by Perry Meisel
Truth Games: Lies, Money, and Psychoanalysis. By John Forrester. 210 pp. Cambridge, Mass.:
Harvard University Press. $22.95.
Although some New Wave Freud historians – most recently Mikkel Borch-Jacobsen – have fallen off the psychoanalytic hayride despite their theoretical sophistication, John Forrester remains securely on it. The author of three books on psychoanalysis, co-author of another and a former editor of Jacques Lacan's published seminars, Forrester, who teaches the history and philosophy of science at Cambridge University, combines the stance of the Lacanian professional with that of the professional historian and leavens them both with the relaxed prose of the English man of letters. While at first glance grandiose, Truth Games (the title comes from Wittgenstein) is the odd but largely happy result of 20 years' research designed to produce an inquiry into two questions: whether psychoanalysis can really uncover a truth about the self; and whether one can speak with any imagination about the currency that secures the bond between analyst and patient, the bond – let us be frank about it, Forrester says – of money.
The book is divided into two essays, each of which demonstrates how psychoanalysis is historically unique among the arts, sciences and religions because it ''transcends,'' as Forrester puts it, the customary patterns within which truth and debt take on their respective meanings. Truth as both a notion and a belief, Forrester tells us in his first essay, "Truth Games," is as a rule understood in much the same way from Augustine to Kant – as residing ''behind'' appearances, much as ''the liar conceals the truth in his heart.'' With Nietzsche, however, this way of thinking changes; the role of lying also changes. Truth becomes an effect of lying. ''Truths are illusions we have forgotten are illusions,'' Nietzsche says, ''coins which have been effaced and which from then on are taken to be, not pieces of money, but metal.'' ''To be truthful,'' he continues, ''means to employ the usual metaphors.'' Hence Nietzsche's vaunted continuity with Freud: psychoanalysis is ''the only science,'' Forrester writes, ''that does not find the prospect that the 'object' of its inquiry may intentionally deceive the scientific investigator subversive of its pretensions to truth.'' Indeed, it presupposes deception in the form of repression.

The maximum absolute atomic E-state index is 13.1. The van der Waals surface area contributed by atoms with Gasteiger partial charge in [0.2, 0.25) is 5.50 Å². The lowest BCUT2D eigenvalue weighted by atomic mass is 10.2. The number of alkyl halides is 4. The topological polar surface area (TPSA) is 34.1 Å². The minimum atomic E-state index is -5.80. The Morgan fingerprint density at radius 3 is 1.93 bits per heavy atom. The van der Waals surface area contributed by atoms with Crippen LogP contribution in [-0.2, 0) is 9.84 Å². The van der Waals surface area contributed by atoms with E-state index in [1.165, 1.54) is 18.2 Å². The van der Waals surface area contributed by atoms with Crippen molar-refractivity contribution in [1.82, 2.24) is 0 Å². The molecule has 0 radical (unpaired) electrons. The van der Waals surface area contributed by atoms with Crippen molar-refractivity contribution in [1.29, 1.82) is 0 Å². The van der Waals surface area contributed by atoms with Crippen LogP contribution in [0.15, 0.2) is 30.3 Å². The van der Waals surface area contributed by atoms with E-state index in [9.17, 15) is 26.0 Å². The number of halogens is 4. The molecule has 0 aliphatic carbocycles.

Forrester's history of symbolic exchange in his second essay, ''Gift, Money, and Debt'' – an ''insufficiently examined'' terrain, he says – serves a larger purpose: to connect Lacan's notion of the Oedipus complex with the status of money in analytic treatment. By means of an argument both too complex and too oblique to summarize (he does not organize his ideas well), drawing on Lacan and Derrida, Forrester contends that money is a system of signs that gives the psychoanalyst an instrument capable of addressing the patient's existential ''double bind.'' The self is understood as a function of a shared belief system or social currency – the ''Symbolic,'' to use Lacan's term – that acquires its values by means of the father's ''gift'' of language. But a gift by its nature is paradoxical; Forrester's point is that while you can pay your analyst, you can never pay back your father. On this uneasy ground, psychoanalysis constructs a perspective on the human condition.
This is perhaps too good to be true. Forrester's view of the analytic setting sometimes sounds rather like a dental hygiene brochure: ''The well-regulated analysis will, then, manage to match the transference with the analytic fee in an equilibrated system where obligation, reciprocation and service are perfectly aligned.'' Forrester's language is defensive. It is actually an appreciation of psychoanalysis for what it is – an esthetic procedure, as Forrester himself described it in his last book, Dispatches From the Freud Wars, designed, as he put it there, ''to render'' the patient's life ''a work of art.'' Forrester's honest exuberance for his subject here is, like his allusions to Bob Dylan and the Beatles, well taken. He has the knack, like Freud's literary critics, for valuing psychoanalysis for its defining interest in the fictive world of wishes and dreams that its bashers take as evidence of its unworthiness. We should regard Freud's legacy as a literary one, and recognize Freud himself without embarrassment as the mythic hero he wished to be.
Originally published in The New York Times Book Review, March 15, 1998